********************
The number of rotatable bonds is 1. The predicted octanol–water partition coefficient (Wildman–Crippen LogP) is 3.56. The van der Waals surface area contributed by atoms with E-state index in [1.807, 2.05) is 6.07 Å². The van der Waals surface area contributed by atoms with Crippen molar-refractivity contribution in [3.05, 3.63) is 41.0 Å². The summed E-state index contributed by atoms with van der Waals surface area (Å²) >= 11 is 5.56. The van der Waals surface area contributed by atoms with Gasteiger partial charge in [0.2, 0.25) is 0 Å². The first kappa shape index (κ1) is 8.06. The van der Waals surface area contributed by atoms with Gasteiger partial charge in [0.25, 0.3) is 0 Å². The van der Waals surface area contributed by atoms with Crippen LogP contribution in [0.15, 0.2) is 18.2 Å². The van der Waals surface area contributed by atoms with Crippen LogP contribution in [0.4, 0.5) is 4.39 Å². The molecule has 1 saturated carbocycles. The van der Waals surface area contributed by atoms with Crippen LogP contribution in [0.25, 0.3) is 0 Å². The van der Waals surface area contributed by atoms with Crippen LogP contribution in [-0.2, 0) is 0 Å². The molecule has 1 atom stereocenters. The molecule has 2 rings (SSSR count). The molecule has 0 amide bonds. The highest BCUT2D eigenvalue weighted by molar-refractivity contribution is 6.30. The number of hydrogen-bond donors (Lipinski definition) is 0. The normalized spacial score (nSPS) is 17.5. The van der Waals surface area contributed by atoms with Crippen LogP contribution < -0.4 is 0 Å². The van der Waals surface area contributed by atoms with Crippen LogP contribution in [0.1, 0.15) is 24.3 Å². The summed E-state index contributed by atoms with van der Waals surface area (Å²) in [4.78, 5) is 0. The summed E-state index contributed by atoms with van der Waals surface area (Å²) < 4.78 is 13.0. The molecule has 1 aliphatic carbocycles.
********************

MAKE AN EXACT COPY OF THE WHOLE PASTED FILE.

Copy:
The number of rotatable bonds is 1. The predicted octanol–water partition coefficient (Wildman–Crippen LogP) is 3.56. The van der Waals surface area contributed by atoms with E-state index in [1.807, 2.05) is 6.07 Å². The van der Waals surface area contributed by atoms with Crippen molar-refractivity contribution in [3.05, 3.63) is 41.0 Å². The summed E-state index contributed by atoms with van der Waals surface area (Å²) >= 11 is 5.56. The van der Waals surface area contributed by atoms with Gasteiger partial charge in [0.2, 0.25) is 0 Å². The first kappa shape index (κ1) is 8.06. The van der Waals surface area contributed by atoms with Gasteiger partial charge in [0.25, 0.3) is 0 Å². The van der Waals surface area contributed by atoms with Crippen LogP contribution in [0.15, 0.2) is 18.2 Å². The van der Waals surface area contributed by atoms with Crippen LogP contribution in [0.4, 0.5) is 4.39 Å². The molecule has 1 saturated carbocycles. The van der Waals surface area contributed by atoms with Crippen LogP contribution in [0.25, 0.3) is 0 Å². The van der Waals surface area contributed by atoms with Crippen LogP contribution in [-0.2, 0) is 0 Å². The molecule has 1 atom stereocenters. The molecule has 2 rings (SSSR count). The molecule has 0 amide bonds. The highest BCUT2D eigenvalue weighted by molar-refractivity contribution is 6.30. The number of hydrogen-bond donors (Lipinski definition) is 0. The normalized spacial score (nSPS) is 17.5. The van der Waals surface area contributed by atoms with Crippen LogP contribution < -0.4 is 0 Å². The van der Waals surface area contributed by atoms with Crippen LogP contribution in [0.1, 0.15) is 24.3 Å². The summed E-state index contributed by atoms with van der Waals surface area (Å²) in [4.78, 5) is 0. The summed E-state index contributed by atoms with van der Waals surface area (Å²) < 4.78 is 13.0. The molecule has 1 aliphatic carbocycles.